Labour’s support has almost doubled since May, yet National’s is virtually unchanged, according to our latest poll.
While National has almost held its own since the previous Insights IQ poll in May, down one percentage point from 35%, Labour has almost doubled its support, up 18 points from 19%. The Greens are the biggest losers, down seven points, and the don’t knows are on 10%, down from 18%.
However, a crucial 8% of undecided voters said either their party vote was very likely to change before the election (2%) or that they had no idea who they would vote for (6%). A further 16% said their party vote may change before the election.
When respondents were asked whether they expected New Zealand polls to prove more accurate than those ahead of the US presidential election and the Brexit vote in the UK, 17% said yes, 52% said maybe, 15% said no and 15% didn’t know.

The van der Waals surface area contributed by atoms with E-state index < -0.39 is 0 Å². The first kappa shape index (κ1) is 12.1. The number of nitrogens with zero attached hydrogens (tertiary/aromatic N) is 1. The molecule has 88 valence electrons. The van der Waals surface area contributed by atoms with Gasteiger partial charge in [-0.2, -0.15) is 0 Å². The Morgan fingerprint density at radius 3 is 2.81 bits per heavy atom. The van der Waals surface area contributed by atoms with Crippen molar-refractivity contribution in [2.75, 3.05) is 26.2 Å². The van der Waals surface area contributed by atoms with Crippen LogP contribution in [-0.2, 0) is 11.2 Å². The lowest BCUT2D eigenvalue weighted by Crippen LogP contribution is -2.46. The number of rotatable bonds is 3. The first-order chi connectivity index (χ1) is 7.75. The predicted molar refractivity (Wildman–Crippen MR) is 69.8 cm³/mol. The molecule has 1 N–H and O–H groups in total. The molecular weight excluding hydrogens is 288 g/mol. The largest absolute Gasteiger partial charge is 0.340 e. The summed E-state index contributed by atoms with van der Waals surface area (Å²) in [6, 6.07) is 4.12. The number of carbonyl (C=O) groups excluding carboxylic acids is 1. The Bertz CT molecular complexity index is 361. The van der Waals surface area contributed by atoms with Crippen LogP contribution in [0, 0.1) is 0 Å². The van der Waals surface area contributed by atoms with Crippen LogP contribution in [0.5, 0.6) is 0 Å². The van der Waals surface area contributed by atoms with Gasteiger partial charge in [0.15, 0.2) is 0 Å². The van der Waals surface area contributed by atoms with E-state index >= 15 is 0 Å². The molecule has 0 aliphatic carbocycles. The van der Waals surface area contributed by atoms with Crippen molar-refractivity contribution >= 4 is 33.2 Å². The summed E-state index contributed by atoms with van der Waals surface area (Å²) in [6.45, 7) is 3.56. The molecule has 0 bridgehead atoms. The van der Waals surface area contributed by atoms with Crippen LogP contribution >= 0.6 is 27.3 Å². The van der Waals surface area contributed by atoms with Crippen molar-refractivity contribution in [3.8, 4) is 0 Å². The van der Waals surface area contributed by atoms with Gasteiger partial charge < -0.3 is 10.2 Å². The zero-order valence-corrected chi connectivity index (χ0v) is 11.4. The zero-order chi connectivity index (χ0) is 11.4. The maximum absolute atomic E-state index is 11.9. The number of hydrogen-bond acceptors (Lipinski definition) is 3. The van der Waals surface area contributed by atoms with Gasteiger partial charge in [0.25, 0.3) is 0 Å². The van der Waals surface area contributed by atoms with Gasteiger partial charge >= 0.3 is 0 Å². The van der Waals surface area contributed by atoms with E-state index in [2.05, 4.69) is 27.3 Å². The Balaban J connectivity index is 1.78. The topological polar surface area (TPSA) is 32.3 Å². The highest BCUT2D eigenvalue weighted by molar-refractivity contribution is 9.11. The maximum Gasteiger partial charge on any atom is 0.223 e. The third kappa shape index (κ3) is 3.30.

In the preferred prime minister stakes, Labour’s Jacinda Ardern on 46% is well ahead of National’s Bill English on 36%. But the results were reversed when it came to which leader was most capable of managing the economy: English on 47% soundly beat Ardern on 29%. The age of those polled made a big difference to beliefs about managing the economy: under-forties rated the two leaders equally at 35%, while those aged 60-plus scored English 58% and Ardern just 21%.
In the attitude questions, 84% think we do incredibly well for a small country at the bottom of the world, and 76% believe, given the current state of the world, there is no better country to live in. Fifty-three per cent think New Zealand is heading in the right direction, 23% think we’re on the wrong track and 24% don’t know.
Respondents were also asked about the biggest issues capturing their attention during the election campaign. Housing, with 413 unprompted mentions, topped the list, followed by health (218), education (210), tax (188) and water (116).
This is the final Election Time Barometer of our election-year research. The results are weighted by age, gender and region, and the margin of error at the 95% confidence level is ±2.5%.
This article was first published in the September 16, 2017 issue of the New Zealand Listener.